Two Hong Kong independence activists who were stripped of their status as lawmakers last year pleaded not guilty Friday to charges over chaos at the city’s parliament.
Baggio Leung and Yau Wai-ching were arrested last month and charged with unlawful assembly and attempted forcible entry into the legislative chamber.
They belong to a new movement calling for a complete split from China for semi-autonomous Hong Kong, as fears about Beijing’s tightening grip on the city grow.
The pair’s appearance came a day after nine activists were in court over their roles in massive 2014 pro-democracy protests in a case slammed by rights groups.
The crackdown on anti-Beijing campaigners comes ahead of an expected visit by China’s President Xi Jinping to mark the 20th anniversary of the handover of the city by Britain back to China in 1997 on July 1.
Yau, Leung and three others entered not guilty pleas to charges related to them trying to barge in to a legislative council meeting in November after they had been barred pending a court decision over their disqualification.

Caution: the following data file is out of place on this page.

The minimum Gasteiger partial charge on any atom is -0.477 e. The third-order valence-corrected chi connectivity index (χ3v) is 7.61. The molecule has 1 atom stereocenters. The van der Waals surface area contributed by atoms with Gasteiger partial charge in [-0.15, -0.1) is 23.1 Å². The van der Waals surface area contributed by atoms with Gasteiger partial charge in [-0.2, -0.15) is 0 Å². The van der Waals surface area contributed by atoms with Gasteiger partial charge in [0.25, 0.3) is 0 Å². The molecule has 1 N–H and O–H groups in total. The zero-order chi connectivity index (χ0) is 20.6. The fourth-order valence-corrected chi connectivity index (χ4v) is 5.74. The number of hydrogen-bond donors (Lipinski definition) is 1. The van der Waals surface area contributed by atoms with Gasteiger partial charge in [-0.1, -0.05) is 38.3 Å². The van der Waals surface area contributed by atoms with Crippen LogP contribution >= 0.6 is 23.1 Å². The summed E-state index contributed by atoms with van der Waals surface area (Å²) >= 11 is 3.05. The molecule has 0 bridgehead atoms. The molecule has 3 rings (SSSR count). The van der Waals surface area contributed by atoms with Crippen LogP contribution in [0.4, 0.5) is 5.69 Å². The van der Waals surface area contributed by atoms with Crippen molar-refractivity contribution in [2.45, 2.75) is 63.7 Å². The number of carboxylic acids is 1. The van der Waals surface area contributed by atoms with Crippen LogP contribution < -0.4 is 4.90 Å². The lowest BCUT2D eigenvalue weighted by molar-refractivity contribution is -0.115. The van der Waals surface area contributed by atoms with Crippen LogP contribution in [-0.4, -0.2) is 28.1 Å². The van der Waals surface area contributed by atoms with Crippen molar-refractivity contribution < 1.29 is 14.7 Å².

A court charge sheet said they behaved in a “disorderly, intimidating, insulting or provocative manner”.
Prosecutors said they expect to have 20 witnesses and 70 minutes of video evidence. A pre-trial review was set for July 14 and all five defendants were bailed.
In November, Yau and Leung ran into the main legislative chamber before security tried to bundle them out.
Once removed, they and their supporters tried to push their way into a committee room to which the disrupted session had been moved.
In the ensuing chaos, they clashed with security with at least three staff taken to hospital and police called in.
Despite being elected by the public, the pair were never allowed to take up their seats after protesting at their swearing-in ceremony last October.
They deliberately misread their oaths of office, inserted expletives and draped themselves with “Hong Kong is not China” flags.
Beijing intervened to ensure they were not given the chance to retake their oaths by making a special “interpretation” of Hong Kong’s mini-constitution.
The ruling said that any oath taker who does not follow the prescribed wording of the pledge, “or takes the oath in a manner which is not sincere or not solemn”, should be disqualified.
After the interpretation, Hong Kong’s High Court ruled to bar them both.